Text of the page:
Server Fault is a question and answer site for system and network administrators. Join them; it only takes a minute:

Sign up
Here's how it works:
  1. Anybody can ask a question
  2. Anybody can answer
  3. The best answers are voted up and rise to the top

My incoming mail server is checking SPF and adds a line in the headers accordingly. However sometimes previous servers are adding similar headers so there is multiple Received-SPF headers.

Received-SPF: Softfail...
Received: from ...
Received: by ...
Sender: ...
Received: by ...
Received: by ...
Received: by ...
Received: by ...
Received-SPF: pass ...
Received: by ...

I have a procmail filter to sort incoming mail according to its SPF status but it does not currently account for where in the headers it appears.

Can I make rules taking into account where in the headers a line appears? Or are there other tools suitable for this?

Is there a way to distinguish between headers added by the incoming server, above the first(last added) Received header, and headers added by another server.

share|improve this question
Any reason you couldn't just strip every other Received-SPF header before you add yours? – Shane Madden Feb 9 '12 at 17:11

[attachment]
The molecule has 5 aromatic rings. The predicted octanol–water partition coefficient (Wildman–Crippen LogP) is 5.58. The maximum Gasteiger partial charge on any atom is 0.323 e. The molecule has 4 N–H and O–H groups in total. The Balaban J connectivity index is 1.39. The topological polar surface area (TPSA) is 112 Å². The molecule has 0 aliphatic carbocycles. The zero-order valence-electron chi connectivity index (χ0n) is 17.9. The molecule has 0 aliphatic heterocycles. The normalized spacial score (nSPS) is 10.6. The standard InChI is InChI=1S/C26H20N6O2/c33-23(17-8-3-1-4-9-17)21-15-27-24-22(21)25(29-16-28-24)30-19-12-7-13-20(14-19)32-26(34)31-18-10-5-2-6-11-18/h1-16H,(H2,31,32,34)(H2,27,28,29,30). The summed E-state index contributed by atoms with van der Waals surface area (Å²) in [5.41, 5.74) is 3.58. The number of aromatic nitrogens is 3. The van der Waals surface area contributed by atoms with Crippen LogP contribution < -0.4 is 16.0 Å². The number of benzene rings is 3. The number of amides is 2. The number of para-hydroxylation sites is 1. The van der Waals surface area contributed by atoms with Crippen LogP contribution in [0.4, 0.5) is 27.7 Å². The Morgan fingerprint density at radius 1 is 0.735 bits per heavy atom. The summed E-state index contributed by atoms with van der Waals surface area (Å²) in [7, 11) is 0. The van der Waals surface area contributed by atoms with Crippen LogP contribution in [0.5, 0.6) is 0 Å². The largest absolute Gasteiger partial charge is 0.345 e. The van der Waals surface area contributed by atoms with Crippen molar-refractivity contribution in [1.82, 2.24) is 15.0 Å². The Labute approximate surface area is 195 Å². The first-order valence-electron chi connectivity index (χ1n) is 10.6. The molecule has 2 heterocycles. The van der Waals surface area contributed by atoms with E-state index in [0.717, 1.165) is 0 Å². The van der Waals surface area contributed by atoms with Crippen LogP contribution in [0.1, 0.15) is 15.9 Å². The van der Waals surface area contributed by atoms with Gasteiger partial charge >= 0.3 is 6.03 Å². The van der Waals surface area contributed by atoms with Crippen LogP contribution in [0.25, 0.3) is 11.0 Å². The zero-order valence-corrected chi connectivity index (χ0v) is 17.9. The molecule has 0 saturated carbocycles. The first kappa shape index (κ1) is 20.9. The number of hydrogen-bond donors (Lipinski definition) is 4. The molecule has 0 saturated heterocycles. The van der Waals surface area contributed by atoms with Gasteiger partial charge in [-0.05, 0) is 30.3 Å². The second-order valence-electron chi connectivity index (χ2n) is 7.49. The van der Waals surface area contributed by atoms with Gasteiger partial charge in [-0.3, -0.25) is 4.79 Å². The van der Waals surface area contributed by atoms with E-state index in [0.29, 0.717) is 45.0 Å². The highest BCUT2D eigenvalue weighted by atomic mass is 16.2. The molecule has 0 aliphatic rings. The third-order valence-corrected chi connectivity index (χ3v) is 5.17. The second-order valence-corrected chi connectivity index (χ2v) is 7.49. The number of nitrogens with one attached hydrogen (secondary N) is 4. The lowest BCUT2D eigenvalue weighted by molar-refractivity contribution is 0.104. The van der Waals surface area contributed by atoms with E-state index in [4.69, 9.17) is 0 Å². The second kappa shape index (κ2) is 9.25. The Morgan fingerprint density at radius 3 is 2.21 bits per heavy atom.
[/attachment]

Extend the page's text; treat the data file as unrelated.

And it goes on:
The only one I can think of would be for trace-ability. The extra information could be useful when reporting spam back to the originating server. So I could just as well remove all other non verified headers such as Received. Still since that never done afaik I'm curious of what tools there exist that do take the order of headers into consideration. – hultqvist Feb 9 '12 at 21:40
up vote 1 down vote accepted

Procmail can do multi-line matching. In contrast to many other regex variants, in Procmail, an embedded $ stands for the newline between two lines. How exactly to identify the correct Received-SPF: header obviously depends on your network topology, but something like

* ^Received-spf: pass.*$Received: from .* by yourgateway
... whatever

... assuming that your inbound MX (here, yourgateway) adds a Received header first, then adds a Received-SPF before that. It could be the other way around, too; without example headers, we can't know. There's also the possibility of additional headers between these two, but it's probably something we can ignore.

share|improve this answer

Your Answer


By posting your answer, you agree to the privacy policy and terms of service.

Not the answer you're looking for? Browse other questions tagged or ask your own question.